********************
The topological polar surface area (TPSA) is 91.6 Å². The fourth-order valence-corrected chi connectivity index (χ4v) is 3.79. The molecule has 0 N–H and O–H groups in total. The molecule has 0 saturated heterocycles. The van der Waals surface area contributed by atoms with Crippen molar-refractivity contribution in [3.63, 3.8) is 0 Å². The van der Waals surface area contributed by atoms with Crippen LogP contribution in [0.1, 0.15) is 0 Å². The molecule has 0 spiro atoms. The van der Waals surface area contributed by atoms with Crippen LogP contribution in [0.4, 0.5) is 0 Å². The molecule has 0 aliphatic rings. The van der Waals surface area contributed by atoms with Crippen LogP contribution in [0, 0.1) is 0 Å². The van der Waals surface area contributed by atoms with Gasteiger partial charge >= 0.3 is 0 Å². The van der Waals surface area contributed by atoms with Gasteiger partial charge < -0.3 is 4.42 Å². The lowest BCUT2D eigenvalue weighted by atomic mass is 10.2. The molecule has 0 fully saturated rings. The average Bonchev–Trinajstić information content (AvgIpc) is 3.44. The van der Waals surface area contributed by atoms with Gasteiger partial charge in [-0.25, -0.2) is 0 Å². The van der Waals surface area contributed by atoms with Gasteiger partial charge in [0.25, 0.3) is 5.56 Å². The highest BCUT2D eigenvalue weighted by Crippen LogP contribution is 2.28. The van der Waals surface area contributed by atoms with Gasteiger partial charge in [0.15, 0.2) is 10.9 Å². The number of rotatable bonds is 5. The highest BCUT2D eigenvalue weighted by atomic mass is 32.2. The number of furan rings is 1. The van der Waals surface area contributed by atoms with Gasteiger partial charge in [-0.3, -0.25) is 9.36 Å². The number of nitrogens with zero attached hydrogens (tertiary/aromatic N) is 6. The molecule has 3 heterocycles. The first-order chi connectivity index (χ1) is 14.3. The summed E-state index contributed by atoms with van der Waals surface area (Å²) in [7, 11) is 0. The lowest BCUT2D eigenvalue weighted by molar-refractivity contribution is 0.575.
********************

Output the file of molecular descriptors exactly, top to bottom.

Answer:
The topological polar surface area (TPSA) is 91.6 Å². The fourth-order valence-corrected chi connectivity index (χ4v) is 3.79. The molecule has 0 N–H and O–H groups in total. The molecule has 0 saturated heterocycles. The van der Waals surface area contributed by atoms with Crippen molar-refractivity contribution in [3.63, 3.8) is 0 Å². The van der Waals surface area contributed by atoms with Crippen LogP contribution in [0.1, 0.15) is 0 Å². The molecule has 0 spiro atoms. The van der Waals surface area contributed by atoms with Crippen LogP contribution in [0.4, 0.5) is 0 Å². The molecule has 0 aliphatic rings. The van der Waals surface area contributed by atoms with Crippen LogP contribution in [0, 0.1) is 0 Å². The van der Waals surface area contributed by atoms with Gasteiger partial charge >= 0.3 is 0 Å². The van der Waals surface area contributed by atoms with Gasteiger partial charge < -0.3 is 4.42 Å². The lowest BCUT2D eigenvalue weighted by atomic mass is 10.2. The molecule has 0 fully saturated rings. The average Bonchev–Trinajstić information content (AvgIpc) is 3.44. The van der Waals surface area contributed by atoms with Gasteiger partial charge in [-0.25, -0.2) is 0 Å². The van der Waals surface area contributed by atoms with Gasteiger partial charge in [0.25, 0.3) is 5.56 Å². The highest BCUT2D eigenvalue weighted by Crippen LogP contribution is 2.28. The van der Waals surface area contributed by atoms with Gasteiger partial charge in [0.15, 0.2) is 10.9 Å². The number of rotatable bonds is 5. The highest BCUT2D eigenvalue weighted by atomic mass is 32.2. The number of furan rings is 1. The van der Waals surface area contributed by atoms with Gasteiger partial charge in [-0.3, -0.25) is 9.36 Å². The number of nitrogens with zero attached hydrogens (tertiary/aromatic N) is 6. The molecule has 3 heterocycles. The first-order chi connectivity index (χ1) is 14.3. The summed E-state index contributed by atoms with van der Waals surface area (Å²) in [7, 11) is 0. The lowest BCUT2D eigenvalue weighted by molar-refractivity contribution is 0.575.